The most in-depth drowsy driving research ever conducted in the U.S. using footage of everyday drivers found that the percentage of crashes involving drowsiness is nearly eight times higher than federal estimates indicate, according to the AAA Foundation for Traffic Safety.
The difficulty in detecting drowsiness following a crash makes drowsy driving one of the most underreported traffic safety issues.
The new research provides an unprecedented analysis of in-vehicle dashcam video from more than 700 crashes, confirming the danger of drowsy driving is above official estimates.
“A drowsy driver can oftentimes be just as dangerous as a drunk driver,” Theresa Podguski, AAA East Central director of legislative affairs, said. “According to the latest in-depth information to be released by the AAA Foundation for Traffic Safety, the dangers of drowsy driving are more widespread than originally calculated.”
In this study, researchers examined video of drivers’ faces in the three minutes leading up to a crash. Using a scientific measure linking the percentage of time a person’s eyes are closed to their level of drowsiness, the researchers determined 9.5 percent of all crashes and 10.8 percent of crashes resulting in significant property damage involved drowsiness. Federal estimates indicate drowsiness is a factor in only one to two percent of crashes.
According to the Centers for Disease Control and Prevention, 35 percent of U.S. drivers sleep less than the recommended minimum of seven hours daily. In a recent related AAA Foundation survey, nearly all drivers (96 percent) say they view drowsy driving as a serious threat to their safety and a completely unacceptable behavior. However, 29 percent admitted to driving when they were so tired they had a hard time keeping their eyes open at some point in the past month.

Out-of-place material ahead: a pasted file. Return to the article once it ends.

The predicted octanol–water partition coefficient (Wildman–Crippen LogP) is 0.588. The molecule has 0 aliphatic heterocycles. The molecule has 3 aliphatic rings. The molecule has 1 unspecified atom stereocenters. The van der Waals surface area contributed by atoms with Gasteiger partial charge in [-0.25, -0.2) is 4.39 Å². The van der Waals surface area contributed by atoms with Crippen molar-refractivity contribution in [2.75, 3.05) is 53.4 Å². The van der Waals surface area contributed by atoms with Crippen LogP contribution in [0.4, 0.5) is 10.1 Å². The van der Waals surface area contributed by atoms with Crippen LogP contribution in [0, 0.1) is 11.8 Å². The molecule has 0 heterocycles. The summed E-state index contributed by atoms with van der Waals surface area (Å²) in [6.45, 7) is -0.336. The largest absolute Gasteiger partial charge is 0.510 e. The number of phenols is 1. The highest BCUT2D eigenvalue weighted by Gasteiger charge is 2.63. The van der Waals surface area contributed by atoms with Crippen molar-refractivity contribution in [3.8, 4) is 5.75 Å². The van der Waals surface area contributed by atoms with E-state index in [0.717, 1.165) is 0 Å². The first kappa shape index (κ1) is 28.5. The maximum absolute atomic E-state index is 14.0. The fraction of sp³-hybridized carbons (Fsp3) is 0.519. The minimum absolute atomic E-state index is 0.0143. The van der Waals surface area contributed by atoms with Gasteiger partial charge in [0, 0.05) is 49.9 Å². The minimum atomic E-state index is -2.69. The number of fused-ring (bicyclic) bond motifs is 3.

Knowing the warning signs of drowsiness can help drivers avoid dozing off behind the wheel. The most common symptoms include:
•Having trouble keeping your eyes open
•Drifting from your lane
•Not remembering the last few miles driven
Drivers, however, should not rely on their bodies to provide warning signs for drowsiness and should instead prioritize getting at least seven hours of sleep before hitting the road.
“The only cure for drowsiness is sleep,” Podguski said. “Not coffee, not an open window, not loud music… sleep is the best solution.”
AAA recommends drivers:
•Travel at times of the day when they are normally awake
•Avoid heavy foods
•Avoid medications that cause drowsiness or other impairment
For longer trips, drivers should:
•Schedule a break every two hours or every 100 miles
•Travel with an alert passenger and take turns driving
•Do not underestimate the power of a quick nap. Pulling into a rest stop and taking a quick catnap – at least 20 minutes and no more than 30 minutes of sleep – can help to keep you alert on the road.